How to Make Sense of SharePoint Permissions
Permissions in SharePoint are about as scary as spiders are to most people. This doesn’t have to be the case if you arm yourself with the knowledge to make informed decisions. In this blog post, I’ll walk you through all the different options, as well as a few scenarios to help you make sense of it all.
First of all, permissions can be managed from various apps and platforms. Three years ago, our only choices for SharePoint were SharePoint Groups and Security Groups. However, with the launch of Office 365 Groups in September 2015, how we deal with permissions has forever changed… and it was made a lot easier.
In SharePoint On-Premises, a site can be created using a couple of different options:
- Unique Permissions
- Inherited Permissions (from site or site collection)
When we select unique permissions, it will allow us to create new SharePoint Groups, which by default will have the following permissions:
- Site Owners
- Site Members
- Site Visitors
In SharePoint Groups, you can add members, which is done in SharePoint, not Active Directory. This is not good practice as the members will stay in the Groups even when disabled on Active Directory.
Creating Security Groups in Active Directory is a better way of handling members (users) who join and leave the company.
For example: if you have a Human Resources Security Group, people will be added or removed from this Group as directed by Payroll.
You can still use SharePoint Groups and add the Security Groups to them, just not single users.
Standard Permission Levels
Once members (Security Groups) are added to these SharePoint Groups, permissions can be configured. The standard groups are set up for Full Control, Edit, and Read.
Below you’ll see the default permissions in SharePoint:
Figure 1: Default Permissions in SharePoint
Your Site Members Group will automatically have Edit rights. I would change this to Contribute, as Edit rights can also delete Apps.
Add Your Own Permission Levels
It’s entirely possible to create your own permission levels. However, since I don’t want to complicate my permissions, I always add Contribute, cannot delete.
This enables users to add content without being able to delete content. I don’t do this to limit the functionality that users have, but when launching new Intranets and Sites, this comes in handy.
SharePoint Online integrates with the Office 365 Apps and Services, which allow us to use “Security Groups” or identities that are already created in other applications. SharePoint and Security Groups can still be used (as explained above) for SharePoint On-Premises.
Office 365 Groups
As mentioned, Office 365 Groups supplies a communal workspace through Outlook. Users can create a Group in Outlook, which provisions a shared mailbox, calendar, and distribution list. This also applies the permissions to the members who would use that “workspace.”
The most popular way of creating Office 365 Groups would be through Outlook, Yammer, or Microsoft Teams.
Our blog post, “Everything You Should Know About Microsoft Teams,” explains what happens when an Office 365 Group is created through the Teams creation process. As many Office 365 Groups were created through Outlook (before the launch of Teams), many companies were suddenly faced with how to address their existing Groups and duplication, due to creation of new Microsoft Teams.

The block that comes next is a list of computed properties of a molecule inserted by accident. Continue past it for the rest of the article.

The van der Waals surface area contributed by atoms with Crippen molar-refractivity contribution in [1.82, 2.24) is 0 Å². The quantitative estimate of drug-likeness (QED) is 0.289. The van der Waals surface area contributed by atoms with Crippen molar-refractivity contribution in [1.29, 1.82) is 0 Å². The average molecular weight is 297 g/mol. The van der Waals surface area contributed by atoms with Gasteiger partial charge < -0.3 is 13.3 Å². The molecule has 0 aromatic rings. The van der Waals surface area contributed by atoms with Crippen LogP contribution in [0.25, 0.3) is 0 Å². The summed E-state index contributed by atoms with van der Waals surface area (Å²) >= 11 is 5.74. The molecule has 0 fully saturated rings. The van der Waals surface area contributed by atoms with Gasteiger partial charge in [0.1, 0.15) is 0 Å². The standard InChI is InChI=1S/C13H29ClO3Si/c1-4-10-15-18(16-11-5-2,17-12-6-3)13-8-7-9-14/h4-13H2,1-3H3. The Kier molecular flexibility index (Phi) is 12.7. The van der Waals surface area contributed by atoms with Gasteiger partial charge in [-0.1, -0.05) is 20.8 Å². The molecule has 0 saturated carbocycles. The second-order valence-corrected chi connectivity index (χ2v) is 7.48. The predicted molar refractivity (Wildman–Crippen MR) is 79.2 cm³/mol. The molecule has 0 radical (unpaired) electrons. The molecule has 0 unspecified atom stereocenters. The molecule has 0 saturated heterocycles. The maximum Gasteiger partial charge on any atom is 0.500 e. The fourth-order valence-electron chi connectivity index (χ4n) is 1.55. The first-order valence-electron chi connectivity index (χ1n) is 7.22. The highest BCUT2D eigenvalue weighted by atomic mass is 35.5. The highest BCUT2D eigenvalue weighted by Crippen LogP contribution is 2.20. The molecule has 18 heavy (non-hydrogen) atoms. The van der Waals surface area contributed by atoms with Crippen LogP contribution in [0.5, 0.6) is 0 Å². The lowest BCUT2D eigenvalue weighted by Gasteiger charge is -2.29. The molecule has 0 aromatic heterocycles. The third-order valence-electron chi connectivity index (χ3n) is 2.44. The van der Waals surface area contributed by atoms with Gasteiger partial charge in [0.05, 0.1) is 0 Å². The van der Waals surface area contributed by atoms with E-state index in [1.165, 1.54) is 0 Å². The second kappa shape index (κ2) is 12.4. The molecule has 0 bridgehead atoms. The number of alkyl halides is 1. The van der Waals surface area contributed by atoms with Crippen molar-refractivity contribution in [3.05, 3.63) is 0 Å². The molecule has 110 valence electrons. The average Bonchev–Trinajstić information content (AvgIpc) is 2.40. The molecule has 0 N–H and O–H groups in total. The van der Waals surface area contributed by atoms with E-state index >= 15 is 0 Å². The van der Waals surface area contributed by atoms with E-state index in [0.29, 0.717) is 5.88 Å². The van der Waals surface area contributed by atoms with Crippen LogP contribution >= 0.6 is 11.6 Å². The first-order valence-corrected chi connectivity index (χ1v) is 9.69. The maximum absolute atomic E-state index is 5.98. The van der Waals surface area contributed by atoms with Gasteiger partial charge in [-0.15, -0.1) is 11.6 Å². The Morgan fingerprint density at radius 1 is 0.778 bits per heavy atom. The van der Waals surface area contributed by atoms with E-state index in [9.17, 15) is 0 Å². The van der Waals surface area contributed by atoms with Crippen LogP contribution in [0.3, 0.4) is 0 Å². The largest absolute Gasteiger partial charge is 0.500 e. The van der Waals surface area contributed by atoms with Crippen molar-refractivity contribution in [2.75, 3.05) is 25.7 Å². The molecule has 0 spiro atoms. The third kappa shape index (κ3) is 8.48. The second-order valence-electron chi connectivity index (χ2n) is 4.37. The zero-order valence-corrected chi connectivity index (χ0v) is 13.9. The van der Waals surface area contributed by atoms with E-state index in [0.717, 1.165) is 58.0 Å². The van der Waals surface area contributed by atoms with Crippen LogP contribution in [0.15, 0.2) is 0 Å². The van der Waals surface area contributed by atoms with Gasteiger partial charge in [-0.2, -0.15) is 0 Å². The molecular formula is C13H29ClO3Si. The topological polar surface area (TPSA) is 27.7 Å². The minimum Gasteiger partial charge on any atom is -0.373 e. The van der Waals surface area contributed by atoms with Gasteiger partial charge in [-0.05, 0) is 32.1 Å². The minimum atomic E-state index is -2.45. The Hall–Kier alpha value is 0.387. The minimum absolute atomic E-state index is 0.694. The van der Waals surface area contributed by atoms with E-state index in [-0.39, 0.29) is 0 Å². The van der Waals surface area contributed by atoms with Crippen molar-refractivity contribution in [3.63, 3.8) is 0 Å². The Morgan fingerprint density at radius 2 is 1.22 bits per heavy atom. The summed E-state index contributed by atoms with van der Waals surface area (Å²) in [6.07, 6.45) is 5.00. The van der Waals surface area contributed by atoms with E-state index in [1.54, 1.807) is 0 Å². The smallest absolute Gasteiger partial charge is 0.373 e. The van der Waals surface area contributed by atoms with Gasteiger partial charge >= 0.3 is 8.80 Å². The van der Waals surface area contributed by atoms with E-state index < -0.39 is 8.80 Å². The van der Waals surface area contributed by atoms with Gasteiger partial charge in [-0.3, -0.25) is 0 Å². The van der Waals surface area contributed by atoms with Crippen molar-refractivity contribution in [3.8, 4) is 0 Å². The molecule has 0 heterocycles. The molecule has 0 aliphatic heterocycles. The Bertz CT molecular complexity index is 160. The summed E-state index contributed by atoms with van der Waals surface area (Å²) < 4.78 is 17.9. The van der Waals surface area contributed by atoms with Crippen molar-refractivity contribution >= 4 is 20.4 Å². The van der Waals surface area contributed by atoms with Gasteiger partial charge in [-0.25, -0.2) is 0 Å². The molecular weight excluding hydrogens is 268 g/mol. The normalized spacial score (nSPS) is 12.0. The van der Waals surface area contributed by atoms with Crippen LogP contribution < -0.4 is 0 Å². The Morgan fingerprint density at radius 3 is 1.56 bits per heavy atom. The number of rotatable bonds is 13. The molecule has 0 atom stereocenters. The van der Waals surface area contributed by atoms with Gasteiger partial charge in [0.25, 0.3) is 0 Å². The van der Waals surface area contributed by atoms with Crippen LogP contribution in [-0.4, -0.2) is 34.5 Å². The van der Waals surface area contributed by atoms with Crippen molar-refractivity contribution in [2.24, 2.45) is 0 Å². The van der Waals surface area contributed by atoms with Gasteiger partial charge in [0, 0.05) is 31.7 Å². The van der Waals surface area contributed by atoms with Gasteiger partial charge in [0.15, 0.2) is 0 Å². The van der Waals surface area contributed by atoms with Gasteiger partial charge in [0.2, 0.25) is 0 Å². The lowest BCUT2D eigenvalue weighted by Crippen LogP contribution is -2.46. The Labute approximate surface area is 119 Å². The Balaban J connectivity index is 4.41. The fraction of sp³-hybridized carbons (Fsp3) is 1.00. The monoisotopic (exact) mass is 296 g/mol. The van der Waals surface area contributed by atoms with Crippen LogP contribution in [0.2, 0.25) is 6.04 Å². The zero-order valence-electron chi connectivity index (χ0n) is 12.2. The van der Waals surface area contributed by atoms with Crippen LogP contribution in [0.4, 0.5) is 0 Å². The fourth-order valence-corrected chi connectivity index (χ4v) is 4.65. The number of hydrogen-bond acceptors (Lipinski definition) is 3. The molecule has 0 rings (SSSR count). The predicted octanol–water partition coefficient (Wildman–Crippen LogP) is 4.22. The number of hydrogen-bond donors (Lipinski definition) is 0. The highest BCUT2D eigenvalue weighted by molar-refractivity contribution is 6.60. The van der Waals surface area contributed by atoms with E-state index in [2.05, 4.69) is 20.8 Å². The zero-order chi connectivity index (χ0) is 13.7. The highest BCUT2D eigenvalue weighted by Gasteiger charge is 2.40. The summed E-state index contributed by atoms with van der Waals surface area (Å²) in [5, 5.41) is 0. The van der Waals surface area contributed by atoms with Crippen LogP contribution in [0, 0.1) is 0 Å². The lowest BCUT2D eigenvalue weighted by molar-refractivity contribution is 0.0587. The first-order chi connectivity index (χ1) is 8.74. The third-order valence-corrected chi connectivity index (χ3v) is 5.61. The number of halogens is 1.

Towards end of 2017, the functionality to connect new Microsoft Teams to existing (old) Office 365
Groups was officially released. Problem solved.
“When you delete a group, you are permanently removing the group team site,
group conversations, email messages, Yammer messages, files, calendar events,
and any other related information.
If you deleted the group by mistake, you can ask your IT admin
to recover the group within 30 days of it being deleted.”
Azure Active Directory
Office 365 Groups are similar to the Security Groups we used to create for our File Shares, so you can still create these Security Groups directly in Azure Active Directory.
So, why do I prefer using Office 365 Groups? Well, I can create these without access to Azure, and they’re created at the time that I’m creating the environment that I need to work with my Team (i.e. Outlook, Teams, Yammer).
By now, you might be asking why I’m elaborating about Teams in a blog about permissions. Well, most of your SharePoint Site provisioning will happen through Teams.
Let’s recap that: When a Microsoft Team is created, it provisions an Office 365 Group, Distribution list, Security Group (Group Identity in Azure Active Directory for permissions), Shared Mailbox, Shared Calendar, SharePoint Site (Collection), Planner, OneNote, Group in Stream, and Workspace in PowerBI.
When you build a Microsoft Team for Human Resources, they will have the following:
- Microsoft Team
- SharePoint Site (called Human Resources)
- OneNote, Planner, Shared Mailbox, Shared Calendar
- Distribution List (called Human Resources, which can be used in Outlook)
- Security Group used for the permissions (in Azure Active Directory)
Figure 2: Microsoft Team Members & Owners